Mark Karpeles, the former CEO of defunct cryptocurrency exchange Mt. Gox, accuses plaintiff Gregory Greene of altering the factual basis of his claims against Karplese mid-case, according to his March 16 response to Greene’s justification for continuing the case.
Gregory Greene, the last remaining plaintiff in what was previously a class action against the Mt. Gox ex-executive, voluntarily dismissed two other claims against Karpeles recently — leaving Greene’s allegations of common law fraud as the sole claim against Karpeles in the case.
Former Mt. Gox CEO attacks Greene for changing basis to claims
On March 16, Karpeles asserted that the case brought against him should now be dismissed, arguing that the plaintiff has added a “host” of new allegations to support his claim that he was deceived about the safety of holding his cryptocurrency with the exchange:
"The issue for the court is very straightforward: can plaintiff Gregory Greene pursue completely different and new factual theories for a common law fraud claim than what he pled in the operative complaint? Mr. Greene attempts to do what Seventh Circuit law plainly forbids: change the underlying basis of his fraud claims after defendant Mark Karpeles filed his motion for summary judgment."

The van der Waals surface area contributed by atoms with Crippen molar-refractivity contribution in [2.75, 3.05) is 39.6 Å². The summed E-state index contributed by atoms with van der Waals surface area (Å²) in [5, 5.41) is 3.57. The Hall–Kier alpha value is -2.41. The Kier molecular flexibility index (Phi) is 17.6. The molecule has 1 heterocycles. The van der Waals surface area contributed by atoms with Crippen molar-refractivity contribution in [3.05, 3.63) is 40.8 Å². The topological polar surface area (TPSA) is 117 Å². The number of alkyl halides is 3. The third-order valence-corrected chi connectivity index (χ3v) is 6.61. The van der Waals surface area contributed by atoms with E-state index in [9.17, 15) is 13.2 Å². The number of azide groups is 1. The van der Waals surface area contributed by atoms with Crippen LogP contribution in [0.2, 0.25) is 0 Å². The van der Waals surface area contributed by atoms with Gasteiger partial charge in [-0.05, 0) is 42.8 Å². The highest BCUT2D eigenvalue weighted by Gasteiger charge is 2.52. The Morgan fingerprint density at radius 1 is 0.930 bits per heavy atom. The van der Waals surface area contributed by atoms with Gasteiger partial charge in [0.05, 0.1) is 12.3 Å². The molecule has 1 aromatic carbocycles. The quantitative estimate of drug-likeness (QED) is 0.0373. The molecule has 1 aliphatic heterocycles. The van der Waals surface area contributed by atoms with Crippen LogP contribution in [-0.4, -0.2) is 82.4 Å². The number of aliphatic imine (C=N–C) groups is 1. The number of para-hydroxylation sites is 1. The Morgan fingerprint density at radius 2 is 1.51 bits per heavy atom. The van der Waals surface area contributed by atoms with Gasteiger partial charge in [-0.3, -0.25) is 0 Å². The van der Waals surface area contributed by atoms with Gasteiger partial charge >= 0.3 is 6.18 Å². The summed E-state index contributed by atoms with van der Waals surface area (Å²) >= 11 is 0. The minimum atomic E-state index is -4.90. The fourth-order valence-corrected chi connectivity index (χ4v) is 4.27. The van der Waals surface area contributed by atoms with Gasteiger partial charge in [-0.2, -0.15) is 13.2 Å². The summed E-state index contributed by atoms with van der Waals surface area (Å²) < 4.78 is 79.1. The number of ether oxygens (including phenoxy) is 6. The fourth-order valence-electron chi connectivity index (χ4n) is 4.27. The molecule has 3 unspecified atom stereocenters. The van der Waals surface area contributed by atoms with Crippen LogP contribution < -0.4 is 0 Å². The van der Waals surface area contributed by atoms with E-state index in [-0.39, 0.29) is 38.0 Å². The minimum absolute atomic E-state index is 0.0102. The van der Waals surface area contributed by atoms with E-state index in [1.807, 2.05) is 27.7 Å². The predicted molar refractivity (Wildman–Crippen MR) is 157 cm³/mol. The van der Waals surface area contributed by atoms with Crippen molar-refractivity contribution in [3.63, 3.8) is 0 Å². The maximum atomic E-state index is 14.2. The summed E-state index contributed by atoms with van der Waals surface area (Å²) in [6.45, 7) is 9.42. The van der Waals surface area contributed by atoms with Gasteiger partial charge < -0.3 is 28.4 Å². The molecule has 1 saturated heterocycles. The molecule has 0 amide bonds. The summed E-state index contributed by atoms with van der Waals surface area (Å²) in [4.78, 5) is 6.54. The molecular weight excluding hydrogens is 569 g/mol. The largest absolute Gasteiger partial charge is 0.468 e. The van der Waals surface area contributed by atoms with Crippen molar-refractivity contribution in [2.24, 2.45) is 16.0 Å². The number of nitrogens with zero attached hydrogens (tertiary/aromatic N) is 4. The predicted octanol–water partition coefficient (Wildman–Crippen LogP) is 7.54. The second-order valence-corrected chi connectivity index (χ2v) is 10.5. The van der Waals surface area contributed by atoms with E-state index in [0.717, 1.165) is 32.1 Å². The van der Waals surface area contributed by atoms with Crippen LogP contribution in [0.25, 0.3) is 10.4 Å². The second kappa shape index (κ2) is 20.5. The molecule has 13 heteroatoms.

Karpeles pushes for case to be dismissed
The former CEO argues that Greene’s claim is based on terms of service that were not published on Mt. Gox’s website at the time that Greene opened an account with the exchange.
Karpeles asserts that Greene failed to identify the “half-truths” and misleading statements underpinning his claims, nor did he demonstrate that Mt. Gox violated its terms of service by not disclosing the problems that it was experiencing.
Karpeles also moved that testimony from Greene’s expert witness be excluded from the record, arguing that the testimony responded to Greene’s adjusted claims — rather than those laid out in the complaint.
Investment firm tries to buy Mt. Gox creditor claims
Greene’s litigation was first filed in 2014, following Mt. Gox’s loss of hundreds of thousands of customers’ Bitcoins (BTC). Shortly after the hack, the exchange abruptly ceasing operations.
Last month, Fortress Investment Group increased its offer to purchase the claims of creditors who lost money in Mt. Gox’s collapse. Fortress increased its bid from $755 in December to $1300 currently.